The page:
By- Claudia Quesito
In Italy, it is often debated how much Italians—as well as their fellow Europeans— actually feel European, meaning how much they feel part of something greater than their specific nation.
The European Union has been a reality for quite some time, and significant steps have made “feeling European” something very real. The Schengen Agreement, for instance, abolished passports and any kind of border controls among members (currently, 26 countries).
And take the Euro itself: First introduced in 2002, it is now the official currency of 19 out of 27 members of the European Union, and it makes truly easy to move around.
Nevertheless, feeling European is a more elusive feeling, one that is hard to quantify. While some countries have joined the European Union only in recent years (and they tend to consider this an achievement), Italians were among the founding members, so being European is taken for granted by many. There are undoubtedly a few things that help younger Italians to reinforce their European-ness.
First, there is the beloved Interrail, a relatively cheap rail pass available to European residents that allows unlimited travels within the 33 participating countries. For many people, it allows for their first “solo” trip (“solo” meaning parent-less), and by definition, it represents coming-of-age travel. It is, as a matter of fact, an affordable and powerful way to explore other cultures, languages, food, and lifestyles.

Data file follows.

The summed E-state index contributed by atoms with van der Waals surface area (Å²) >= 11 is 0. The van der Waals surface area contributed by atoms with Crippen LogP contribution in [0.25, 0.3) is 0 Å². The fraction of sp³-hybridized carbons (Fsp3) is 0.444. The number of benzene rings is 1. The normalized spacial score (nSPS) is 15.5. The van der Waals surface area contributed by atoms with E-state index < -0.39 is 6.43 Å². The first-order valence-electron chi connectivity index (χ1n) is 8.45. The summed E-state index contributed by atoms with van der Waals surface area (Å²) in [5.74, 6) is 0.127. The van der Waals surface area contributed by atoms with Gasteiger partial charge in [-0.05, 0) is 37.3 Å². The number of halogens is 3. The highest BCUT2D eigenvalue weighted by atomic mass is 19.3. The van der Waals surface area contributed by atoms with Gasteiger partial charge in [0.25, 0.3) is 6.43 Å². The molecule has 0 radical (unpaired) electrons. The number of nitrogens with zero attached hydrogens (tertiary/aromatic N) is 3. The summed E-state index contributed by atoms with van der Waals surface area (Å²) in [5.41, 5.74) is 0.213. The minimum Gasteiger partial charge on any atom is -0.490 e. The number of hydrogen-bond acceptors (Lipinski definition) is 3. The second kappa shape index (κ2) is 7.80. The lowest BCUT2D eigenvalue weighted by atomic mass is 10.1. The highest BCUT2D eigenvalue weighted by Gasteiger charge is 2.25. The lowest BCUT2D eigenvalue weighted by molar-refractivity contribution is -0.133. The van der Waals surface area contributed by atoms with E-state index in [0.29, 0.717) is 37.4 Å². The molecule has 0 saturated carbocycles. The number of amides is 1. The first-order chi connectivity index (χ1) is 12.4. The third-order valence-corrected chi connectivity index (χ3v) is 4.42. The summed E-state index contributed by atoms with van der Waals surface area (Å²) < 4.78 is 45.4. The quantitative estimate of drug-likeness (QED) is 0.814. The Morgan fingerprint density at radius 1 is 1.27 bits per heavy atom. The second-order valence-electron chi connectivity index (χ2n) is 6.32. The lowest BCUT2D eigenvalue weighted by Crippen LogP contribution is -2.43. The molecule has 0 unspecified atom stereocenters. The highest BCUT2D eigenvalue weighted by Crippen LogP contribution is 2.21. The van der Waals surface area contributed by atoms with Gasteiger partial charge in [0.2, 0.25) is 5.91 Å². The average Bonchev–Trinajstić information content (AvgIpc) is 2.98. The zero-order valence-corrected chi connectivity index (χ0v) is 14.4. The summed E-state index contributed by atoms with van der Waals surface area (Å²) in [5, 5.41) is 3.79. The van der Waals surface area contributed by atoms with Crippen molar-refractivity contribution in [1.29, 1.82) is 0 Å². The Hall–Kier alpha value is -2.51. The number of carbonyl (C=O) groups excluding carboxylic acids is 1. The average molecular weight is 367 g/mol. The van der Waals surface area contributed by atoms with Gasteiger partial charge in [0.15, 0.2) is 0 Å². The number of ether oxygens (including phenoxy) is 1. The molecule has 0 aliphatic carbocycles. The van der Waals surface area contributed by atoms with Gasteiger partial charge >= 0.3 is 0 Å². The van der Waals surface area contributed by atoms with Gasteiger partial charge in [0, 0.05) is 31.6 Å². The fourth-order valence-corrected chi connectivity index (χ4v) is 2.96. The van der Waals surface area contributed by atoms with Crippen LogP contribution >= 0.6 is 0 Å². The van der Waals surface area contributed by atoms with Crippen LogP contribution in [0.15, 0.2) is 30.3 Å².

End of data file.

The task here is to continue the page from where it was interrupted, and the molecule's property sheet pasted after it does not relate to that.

Another way to deeply immerse oneself in a foreign culture is the Erasmus Programme (now Erasmus+, but commonly referred to as Erasmus), a student exchange program that has achieved great success since its introduction. Many stories have been inspired by Erasmus experiences, even a movie, L’appartamento spagnolo.
Some people even talk about a generazione Erasmus to define those who have studied abroad, met people from all over Europe, and established meaningful relationships both at a personal and professional level. Maybe generazione is too strong (after all, it’s just a percentage of college students who va in Erasmus) but, as the European Union itself acknowledges, the cultural impact of this program is undeniable and has marked many life paths. Plus, you would be hard pressed to find a student who didn’t have the time of their life in Erasmus!